In May 2012, I planned to kill myself. But at the last minute, I didn’t. You hear about these moments of clarity that seem so fictitious and ridiculous and too good to be true, but they actually exist.
On paper, nothing was “wrong” with my life. In fact, my life was pretty ideal to an outsider looking in. But my head? My head was in a dark, dark place, a place that I wouldn’t wish on anyone.
Depression is a silent killer. It eats away at your soul, bit-by-bit, until there’s nothing left except for the shell of what you used to be. It hurts. Some days, it’s a physical pain. Others, it’s the pain of simply knowing that you’re still stuck in the world, making the lives of those around you miserable. That day in May was one of the latter.
I’m not writing this post for pity, because I know that’s what some may be thinking. I know others may be rolling their eyes because they think posts like this are attention-seeking. That’s okay. I used to think the same thing about those who “suffered” from depression.
(By the way, I used quotation marks because once upon a time, I didn’t even believe depression was a legit thing. Funny how the universe sets us straight, huh?)
I’m not writing this to brag or seek attention, and I most definitely don’t want pity. In fact, I hesitated to publish this because I know some people will never look at me the same way again. I posted this for three reasons.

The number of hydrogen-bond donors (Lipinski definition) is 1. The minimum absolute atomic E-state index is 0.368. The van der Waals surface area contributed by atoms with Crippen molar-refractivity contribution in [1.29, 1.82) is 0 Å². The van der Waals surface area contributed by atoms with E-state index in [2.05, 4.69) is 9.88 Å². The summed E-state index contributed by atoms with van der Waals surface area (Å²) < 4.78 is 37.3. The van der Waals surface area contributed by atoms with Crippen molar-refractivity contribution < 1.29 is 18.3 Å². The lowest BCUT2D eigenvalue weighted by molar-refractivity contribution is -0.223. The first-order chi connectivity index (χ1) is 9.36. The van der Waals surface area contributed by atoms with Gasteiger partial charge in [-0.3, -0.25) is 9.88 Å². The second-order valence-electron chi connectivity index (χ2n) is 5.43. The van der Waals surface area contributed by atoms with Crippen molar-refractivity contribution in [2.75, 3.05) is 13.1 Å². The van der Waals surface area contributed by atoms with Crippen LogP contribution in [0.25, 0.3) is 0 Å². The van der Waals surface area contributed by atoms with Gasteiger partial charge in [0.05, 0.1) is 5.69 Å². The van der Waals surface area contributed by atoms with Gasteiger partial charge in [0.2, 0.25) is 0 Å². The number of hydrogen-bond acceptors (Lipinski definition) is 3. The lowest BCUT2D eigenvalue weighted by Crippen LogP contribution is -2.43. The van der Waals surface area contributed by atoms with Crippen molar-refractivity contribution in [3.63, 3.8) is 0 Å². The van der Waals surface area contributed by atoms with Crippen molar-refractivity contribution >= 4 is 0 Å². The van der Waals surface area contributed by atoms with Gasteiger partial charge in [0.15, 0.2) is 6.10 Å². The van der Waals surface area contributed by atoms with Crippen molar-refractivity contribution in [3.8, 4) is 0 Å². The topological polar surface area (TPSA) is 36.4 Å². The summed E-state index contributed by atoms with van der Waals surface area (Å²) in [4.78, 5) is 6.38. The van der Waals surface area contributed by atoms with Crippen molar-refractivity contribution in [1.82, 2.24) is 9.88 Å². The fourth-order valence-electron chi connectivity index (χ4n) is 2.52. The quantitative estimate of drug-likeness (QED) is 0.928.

1) Awareness for the ones who believe suicide victims are “selfish.” I can see the logic behind that statement. Those left behind after someone takes his/her own life are left with the questions, the grief, the suffering. But from an insider’s point-of-view, I can tell you this: The person who took their life likely suffered with grief every day up until their last moment.
2) To let others know that they’re not alone. Up until I was diagnosed with clinical depression, I’d known that something wasn’t quite right. What I didn’t know was that, despite what I constantly told myself, I was not alone. There were others out there who didn’t believe anyone would care about what they were going through. There were others who thought the “light at the end of the tunnel” was a crock. To those people, please hear me loud and clear:
Your brain is lying to you.
There is a light at the end of the tunnel. There are people who care. There are people who want to listen.
JK Rowling said, “And so rock bottom became the solid foundation on which I rebuilt my life.” The accuracy of that quote has me in tears. It also brings me to number three.
3) To let others know that there’s a reason for your rock bottom. Because if you don’t go through the valleys, you’ll never truly understand the beauty at the top of the mountain.